How To Choose Many Different Types Of Poultry
- Author Joseph Silva
- Published May 19, 2009
- Word count 711
The determination of quality, especially freshness, is much the same for other kinds of poultry as it is for chicken. In fact, the same points apply in most cases, but each kind seems to have a few distinguishing features, which are here pointed out.
SELECTION OF TURKEYS.--Turkeys rank next to chickens in popularity as food. They are native to America and are perhaps better known here than in foreign countries. Turkey is a much more seasonal food than chicken, it being best in the fall. Cold-storage turkey that has been killed at that time, provided it is properly stored and cared for, is better than fresh turkey marketed out of season.
The age of a turkey can be fairly accurately told by the appearance of its feet. Very young turkeys have black feet, and as they mature the feet gradually grow pink, so that at more than 1 year old the feet will be found to be pink. However, as the bird grows still older, the color again changes, and a 3-year-old turkey will have dull-gray or blackish looking feet. The legs, too, serve to indicate the age of turkeys. Those of a young turkey are smooth, but as the birds grow older they gradually become rough and scaly. A young turkey will have spurs that are only slightly developed, whereas an old turkey will have long, sharp ones.
Turkeys are seldom marketed when they are very young. But in spite of the fact that this is occasionally done, the mature birds are more generally marketed. Turkeys often reach a large size, weighing as much as 20 to 25 pounds. A mature turkey has proportionately a larger amount of flesh and a smaller amount of bone than chicken; hence, even at a higher price per pound, turkey is fully as economical as chicken.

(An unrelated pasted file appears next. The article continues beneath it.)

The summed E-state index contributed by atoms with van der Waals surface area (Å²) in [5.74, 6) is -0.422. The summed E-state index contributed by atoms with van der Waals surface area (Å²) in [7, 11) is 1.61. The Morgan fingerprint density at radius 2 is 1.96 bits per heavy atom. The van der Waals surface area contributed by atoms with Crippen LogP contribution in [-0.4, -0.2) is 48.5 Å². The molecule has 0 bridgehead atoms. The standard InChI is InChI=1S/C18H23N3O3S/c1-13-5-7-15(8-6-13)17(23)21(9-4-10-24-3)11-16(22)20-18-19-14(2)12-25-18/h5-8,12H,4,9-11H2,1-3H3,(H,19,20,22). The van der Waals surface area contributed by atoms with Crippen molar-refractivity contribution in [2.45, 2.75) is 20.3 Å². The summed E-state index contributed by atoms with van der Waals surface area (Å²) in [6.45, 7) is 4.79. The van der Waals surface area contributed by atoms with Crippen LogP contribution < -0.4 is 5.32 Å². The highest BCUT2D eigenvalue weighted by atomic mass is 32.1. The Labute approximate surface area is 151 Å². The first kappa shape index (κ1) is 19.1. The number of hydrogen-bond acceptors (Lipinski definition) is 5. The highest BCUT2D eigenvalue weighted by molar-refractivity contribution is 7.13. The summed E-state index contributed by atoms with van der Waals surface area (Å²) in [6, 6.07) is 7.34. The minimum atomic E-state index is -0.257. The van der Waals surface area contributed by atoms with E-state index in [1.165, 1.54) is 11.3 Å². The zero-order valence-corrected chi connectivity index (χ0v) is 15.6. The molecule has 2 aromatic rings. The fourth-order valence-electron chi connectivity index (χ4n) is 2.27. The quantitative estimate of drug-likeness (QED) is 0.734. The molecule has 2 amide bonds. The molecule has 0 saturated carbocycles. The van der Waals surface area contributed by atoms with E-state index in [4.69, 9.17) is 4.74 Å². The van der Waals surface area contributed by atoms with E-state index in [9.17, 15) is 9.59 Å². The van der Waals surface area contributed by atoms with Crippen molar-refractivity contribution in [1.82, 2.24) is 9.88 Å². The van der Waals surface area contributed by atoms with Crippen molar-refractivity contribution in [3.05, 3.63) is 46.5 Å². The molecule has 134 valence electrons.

SELECTION OF DUCKS.--Ducks probably come next to turkeys in popularity for table use. Young ducks are sold in the market during the summer and are called spring duck. The mature ducks may be purchased at any time during the year, but they are best in the winter months.
The flexibility of the windpipe is an excellent test for the age of ducks. In the young bird, the windpipe may be easily moved; whereas, in the old one, it is stationary and quite hard. The meat of ducks is dark over the entire bird, and the greatest amount is found on the breast. Its flavor is quite typical, and differs very much from turkey and chicken. However, there is a comparatively small amount of meat even on a good-sized duck, and it does not carve to very good advantage; in fact, more persons can be served from a chicken or a turkey of the same weight. Young ducks are rather difficult to clean, as a layer of fine down, which is not easily removed, covers the skin.
SELECTION OF GEESE.--Geese are much more commonly used for food in foreign countries than in America. Their age may be told in the same way as that of ducks, namely, by feeling of the windpipe. The flesh is dark throughout and rather strongly flavored. The fat is used quite extensively for cooking purposes, and even as a butter substitute in some countries. Because of this fact, geese are generally fattened before they are slaughtered, and often half the weight of the bird is fat. The livers of fattened geese reach enormous proportions and are considered a delicacy. They are used for pate de fois gras. Usually, this is put up in jars and brings a very high price.
SELECTION OF PIGEONS.--Pigeons are raised primarily for their use as squabs. These are young birds about 4 weeks old, and their meat is tender and agreeable to the taste. The meat of the mature pigeon becomes quite tough and unpalatable. The breast is the only part of the bird that has meat on it in any quantity, and this meat is slightly lighter in color than that which comes from the remainder of the body. Midsummer is the best season for squabs, but they can be purchased at other times of the year. The cost of squabs is too high to allow them to be used extensively as a food in the ordinary household.
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